Monday 1 October 1660

Early to my Lord to Whitehall, and there he did give me some work to do for him, and so with all haste to the office.

Dined at home, and my father by chance with me.

After dinner he and I advised about hangings for my rooms, which are now almost fit to be hung, the painters beginning to do their work to-day. After dinner he and I to the Miter, where with my uncle Wight (whom my father fetched thither), while I drank a glass of wine privately with Mr. Mansell, a poor Reformado of the Charles, who came to see me.

Here we staid and drank three or four pints of wine and so parted.

I home to look after my workmen, and at night to bed.

The Commissioners are very busy disbanding of the army, which they say do cause great robbing. My layings out upon my house in furniture are so great that I fear I shall not be able to go through them without breaking one of my bags of 100l., I having but 200l. yet in the world.

12 Annotations

Paul Brewster   Link to this

which are now almost fit to be hung
L&M: "Wallpapers were not widely used until well into the 18th century."

Paul Brewster   Link to this

the painters beginning to do their work today
L&M: "William Brewer's bills ... for 'divers painted workes' at the Navy Office and at several lodgings there including Pepys's, ... amount to over £50. Pepys’s house was clear of the painters by Christmas Day.”

Paul Brewster   Link to this

which they say do cause great robbing
L&M: "'Nov. 1660. Great robings of houses and highways in and about London.' Albermarle on 28 August had issued an order forbidding soldiers to create disturbances at theatres. ..."

Roger Arbor   Link to this

Poor Samuel, only doubled his ready cash in 9 months- and a new house to boot. Wonder where he kept the bags of gold? Walking round the City, I often wonder about the caches lying under our feet. Buried for safe keeping? I am reminded of Mr Lorry in Dickens- "Tale of Two Cities", wondering of ?? plate stored away among the neighbouring cesspools, and evil communications corrupted (sic) its good polish in a day or two". Will ‘hung’ then mean hung with tapestries?

maureen   Link to this

Hangings might have been real tapestry - wildly expensive but could be second-hand - cloth woven or painted to give the vague impression of tapestry, embroideries or tooled leather at this time. From the text, painted cloth seems to be a real possibility. Any real experts out there?

Mary   Link to this

'fit to be hung...'

Possibly with tapestries, but more likely with painted cloths or simply with fabric. According to Picard, suitable fabrics ranged from cheap, linen-based fabrics with a woven design to very expensive silks, satins, velvets, damasks and brocades. Bright colours were favoured. A small spoiler follows: in 1663 Sam will record,"bought my wife a Chink: that is, a painted Indian calico [i.e. chintz] for to line her new study, which is very pretty".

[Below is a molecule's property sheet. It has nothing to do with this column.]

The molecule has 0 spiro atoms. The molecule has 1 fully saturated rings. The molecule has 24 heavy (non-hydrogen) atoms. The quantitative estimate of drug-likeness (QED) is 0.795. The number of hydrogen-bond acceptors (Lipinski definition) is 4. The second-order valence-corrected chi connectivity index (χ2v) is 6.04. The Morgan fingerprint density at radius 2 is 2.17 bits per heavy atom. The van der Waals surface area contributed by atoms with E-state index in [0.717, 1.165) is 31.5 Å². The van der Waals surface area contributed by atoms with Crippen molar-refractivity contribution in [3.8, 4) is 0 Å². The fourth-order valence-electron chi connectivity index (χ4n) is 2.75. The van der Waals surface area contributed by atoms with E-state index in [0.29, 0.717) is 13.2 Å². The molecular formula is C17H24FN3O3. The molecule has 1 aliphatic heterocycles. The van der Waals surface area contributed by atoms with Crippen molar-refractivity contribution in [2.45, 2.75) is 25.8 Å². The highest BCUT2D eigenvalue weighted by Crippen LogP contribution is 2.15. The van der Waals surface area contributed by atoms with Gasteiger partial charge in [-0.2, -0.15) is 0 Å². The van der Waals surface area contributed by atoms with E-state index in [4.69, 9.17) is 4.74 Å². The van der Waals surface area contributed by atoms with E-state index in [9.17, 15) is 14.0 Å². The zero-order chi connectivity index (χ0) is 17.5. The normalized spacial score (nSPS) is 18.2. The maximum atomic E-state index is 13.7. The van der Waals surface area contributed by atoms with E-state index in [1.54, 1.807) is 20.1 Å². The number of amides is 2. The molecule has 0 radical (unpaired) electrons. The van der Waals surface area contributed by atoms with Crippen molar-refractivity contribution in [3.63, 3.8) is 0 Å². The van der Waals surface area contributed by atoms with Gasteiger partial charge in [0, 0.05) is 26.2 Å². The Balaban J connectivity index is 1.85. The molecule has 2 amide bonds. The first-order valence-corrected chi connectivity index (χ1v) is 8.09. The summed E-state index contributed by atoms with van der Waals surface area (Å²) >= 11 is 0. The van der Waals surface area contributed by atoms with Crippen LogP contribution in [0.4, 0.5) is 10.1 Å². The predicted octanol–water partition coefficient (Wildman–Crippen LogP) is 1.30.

A further possibility for reception rooms was coloured and gilded embossed leather panels.

Dave Bell   Link to this

A minor note on paint -- this was not the modern pre-mixed paint from the DIY store. The painters mixed the paints themselves.

The info I have is terribly out of period, but the exterior paints of 75 years ago were made up from a white lead base, with the colouring mixed in by hand, and the colours could fade quite rapidly when exposed to sunlight, changing colour as well as intensity.

Another example of how many things are so much easier today...

Barbara   Link to this

Even though Pepys is worried about the amount he is spending, am I correct in thinking that is that this is only for furniture, hangings, fittings etc? It seems to me that all the costs of renovation, painting, etc are borne by the Navy Office.

David A. Smith   Link to this

"some work to do for him, and so with all haste"
A new day, a more chipper diarist!
Especially when contrasted with the preceding few, this entry clarifies that Sam thrives on two things: (1) attention from my lord Montagu/ Sandwich, and (2) work, busy-ness, the hustle and bustle of professional life. These lodestars govern his economic prospects, his social station, but more, I think, his sense of self-worth. (He's not the first young man to define himself by his newly-heady job.) Send him to fetch a bone, and he fairly slathers with anticipation ....

Bill   Link to this

"Mr. Mansell, a poor Reformado of the Charles"

That is, a discharged officer from the Royal Charles.
---Diary and correspondence of Samuel Pepys, the diary deciphered by J. Smith. 1854.

Bill   Link to this

"one of my bags of 100l."

So now we find out what the form the money takes that Sam has been raking in. Cold, hard cash. As I calculated earlier, one Silver Crown weighs about one ounce, and each is 1/4 of a (monetary) pound. So a bag of 400 of them would weight about 25 (physical) pounds. Gold would weigh less but probably not too much in circulation at this stage of the Restoration. So Sam has the equivalent of 50 (physical) pounds of silver!

Dick Wilson   Link to this

With so many different types of coinage in use, Gresham's Law was dreadfully effective in driving relatively more valuable coinage out of circulation and into places like Pepys' cellar.

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